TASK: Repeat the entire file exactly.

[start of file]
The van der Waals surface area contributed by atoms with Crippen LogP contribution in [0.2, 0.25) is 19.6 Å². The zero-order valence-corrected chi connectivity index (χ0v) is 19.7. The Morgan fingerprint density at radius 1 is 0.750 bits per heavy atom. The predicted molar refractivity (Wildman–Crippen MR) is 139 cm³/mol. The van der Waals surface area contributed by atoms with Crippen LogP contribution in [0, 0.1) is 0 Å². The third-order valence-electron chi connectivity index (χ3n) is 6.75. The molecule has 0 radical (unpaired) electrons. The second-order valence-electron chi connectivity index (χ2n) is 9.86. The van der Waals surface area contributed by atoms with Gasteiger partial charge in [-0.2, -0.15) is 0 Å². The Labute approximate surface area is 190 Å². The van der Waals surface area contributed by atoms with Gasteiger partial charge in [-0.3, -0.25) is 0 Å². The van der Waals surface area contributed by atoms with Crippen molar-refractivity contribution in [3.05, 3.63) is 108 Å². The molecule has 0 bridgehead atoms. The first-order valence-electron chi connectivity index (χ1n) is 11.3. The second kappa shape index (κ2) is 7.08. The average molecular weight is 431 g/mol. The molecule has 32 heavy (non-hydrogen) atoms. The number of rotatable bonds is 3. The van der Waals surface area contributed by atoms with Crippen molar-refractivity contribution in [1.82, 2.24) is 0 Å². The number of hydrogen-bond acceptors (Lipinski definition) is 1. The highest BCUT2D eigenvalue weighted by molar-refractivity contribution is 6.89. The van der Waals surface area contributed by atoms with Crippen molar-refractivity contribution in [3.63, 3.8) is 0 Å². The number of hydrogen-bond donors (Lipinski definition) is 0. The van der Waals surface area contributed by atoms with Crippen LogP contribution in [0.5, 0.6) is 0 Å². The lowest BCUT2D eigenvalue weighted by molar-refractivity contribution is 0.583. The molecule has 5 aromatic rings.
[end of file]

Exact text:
The van der Waals surface area contributed by atoms with Crippen LogP contribution in [0.2, 0.25) is 19.6 Å². The zero-order valence-corrected chi connectivity index (χ0v) is 19.7. The Morgan fingerprint density at radius 1 is 0.750 bits per heavy atom. The predicted molar refractivity (Wildman–Crippen MR) is 139 cm³/mol. The van der Waals surface area contributed by atoms with Crippen LogP contribution in [0, 0.1) is 0 Å². The third-order valence-electron chi connectivity index (χ3n) is 6.75. The molecule has 0 radical (unpaired) electrons. The second-order valence-electron chi connectivity index (χ2n) is 9.86. The van der Waals surface area contributed by atoms with Gasteiger partial charge in [-0.2, -0.15) is 0 Å². The Labute approximate surface area is 190 Å². The van der Waals surface area contributed by atoms with Gasteiger partial charge in [-0.3, -0.25) is 0 Å². The van der Waals surface area contributed by atoms with Crippen molar-refractivity contribution in [3.05, 3.63) is 108 Å². The molecule has 0 bridgehead atoms. The first-order valence-electron chi connectivity index (χ1n) is 11.3. The second kappa shape index (κ2) is 7.08. The average molecular weight is 431 g/mol. The molecule has 32 heavy (non-hydrogen) atoms. The number of rotatable bonds is 3. The van der Waals surface area contributed by atoms with Crippen molar-refractivity contribution in [1.82, 2.24) is 0 Å². The number of hydrogen-bond acceptors (Lipinski definition) is 1. The highest BCUT2D eigenvalue weighted by molar-refractivity contribution is 6.89. The van der Waals surface area contributed by atoms with Crippen molar-refractivity contribution in [3.63, 3.8) is 0 Å². The number of hydrogen-bond donors (Lipinski definition) is 0. The van der Waals surface area contributed by atoms with Crippen LogP contribution in [0.5, 0.6) is 0 Å². The lowest BCUT2D eigenvalue weighted by molar-refractivity contribution is 0.583. The molecule has 5 aromatic rings.